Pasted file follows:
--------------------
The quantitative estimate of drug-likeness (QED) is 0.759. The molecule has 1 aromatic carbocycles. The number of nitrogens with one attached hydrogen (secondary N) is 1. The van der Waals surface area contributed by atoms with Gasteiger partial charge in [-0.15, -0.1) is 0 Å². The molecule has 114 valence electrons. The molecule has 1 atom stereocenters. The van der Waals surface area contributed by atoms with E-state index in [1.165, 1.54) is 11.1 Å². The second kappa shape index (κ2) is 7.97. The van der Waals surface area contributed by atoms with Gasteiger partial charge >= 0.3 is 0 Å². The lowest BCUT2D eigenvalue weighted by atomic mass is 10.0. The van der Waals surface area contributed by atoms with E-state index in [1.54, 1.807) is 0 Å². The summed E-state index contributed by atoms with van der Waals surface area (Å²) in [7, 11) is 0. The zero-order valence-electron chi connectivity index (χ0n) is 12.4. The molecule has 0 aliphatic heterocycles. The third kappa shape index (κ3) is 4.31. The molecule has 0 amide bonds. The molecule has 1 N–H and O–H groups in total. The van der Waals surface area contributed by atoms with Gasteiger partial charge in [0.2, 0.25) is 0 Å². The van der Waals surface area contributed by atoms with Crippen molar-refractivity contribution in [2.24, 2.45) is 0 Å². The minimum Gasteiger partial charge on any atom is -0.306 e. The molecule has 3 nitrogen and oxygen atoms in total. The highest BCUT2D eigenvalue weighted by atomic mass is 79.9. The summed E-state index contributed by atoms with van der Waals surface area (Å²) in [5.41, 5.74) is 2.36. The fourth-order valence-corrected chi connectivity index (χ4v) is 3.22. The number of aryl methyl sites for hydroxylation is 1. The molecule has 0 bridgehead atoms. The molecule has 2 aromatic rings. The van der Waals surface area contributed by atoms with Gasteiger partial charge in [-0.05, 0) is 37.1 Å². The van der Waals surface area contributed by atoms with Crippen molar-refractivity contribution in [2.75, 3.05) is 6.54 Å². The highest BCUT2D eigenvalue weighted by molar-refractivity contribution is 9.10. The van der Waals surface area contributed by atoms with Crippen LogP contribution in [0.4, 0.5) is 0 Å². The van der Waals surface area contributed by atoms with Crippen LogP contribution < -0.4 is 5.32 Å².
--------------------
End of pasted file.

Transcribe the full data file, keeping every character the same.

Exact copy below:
The quantitative estimate of drug-likeness (QED) is 0.759. The molecule has 1 aromatic carbocycles. The number of nitrogens with one attached hydrogen (secondary N) is 1. The van der Waals surface area contributed by atoms with Gasteiger partial charge in [-0.15, -0.1) is 0 Å². The molecule has 114 valence electrons. The molecule has 1 atom stereocenters. The van der Waals surface area contributed by atoms with E-state index in [1.165, 1.54) is 11.1 Å². The second kappa shape index (κ2) is 7.97. The van der Waals surface area contributed by atoms with Gasteiger partial charge >= 0.3 is 0 Å². The lowest BCUT2D eigenvalue weighted by atomic mass is 10.0. The van der Waals surface area contributed by atoms with E-state index in [1.54, 1.807) is 0 Å². The summed E-state index contributed by atoms with van der Waals surface area (Å²) in [7, 11) is 0. The zero-order valence-electron chi connectivity index (χ0n) is 12.4. The molecule has 0 aliphatic heterocycles. The third kappa shape index (κ3) is 4.31. The molecule has 0 amide bonds. The molecule has 1 N–H and O–H groups in total. The van der Waals surface area contributed by atoms with Gasteiger partial charge in [0.2, 0.25) is 0 Å². The van der Waals surface area contributed by atoms with Crippen molar-refractivity contribution in [2.24, 2.45) is 0 Å². The minimum Gasteiger partial charge on any atom is -0.306 e. The molecule has 3 nitrogen and oxygen atoms in total. The highest BCUT2D eigenvalue weighted by atomic mass is 79.9. The summed E-state index contributed by atoms with van der Waals surface area (Å²) in [5.41, 5.74) is 2.36. The fourth-order valence-corrected chi connectivity index (χ4v) is 3.22. The number of aryl methyl sites for hydroxylation is 1. The molecule has 0 bridgehead atoms. The molecule has 2 aromatic rings. The van der Waals surface area contributed by atoms with Gasteiger partial charge in [-0.05, 0) is 37.1 Å². The van der Waals surface area contributed by atoms with Crippen molar-refractivity contribution in [2.75, 3.05) is 6.54 Å². The highest BCUT2D eigenvalue weighted by molar-refractivity contribution is 9.10. The van der Waals surface area contributed by atoms with Crippen LogP contribution in [0.4, 0.5) is 0 Å². The van der Waals surface area contributed by atoms with Crippen LogP contribution < -0.4 is 5.32 Å².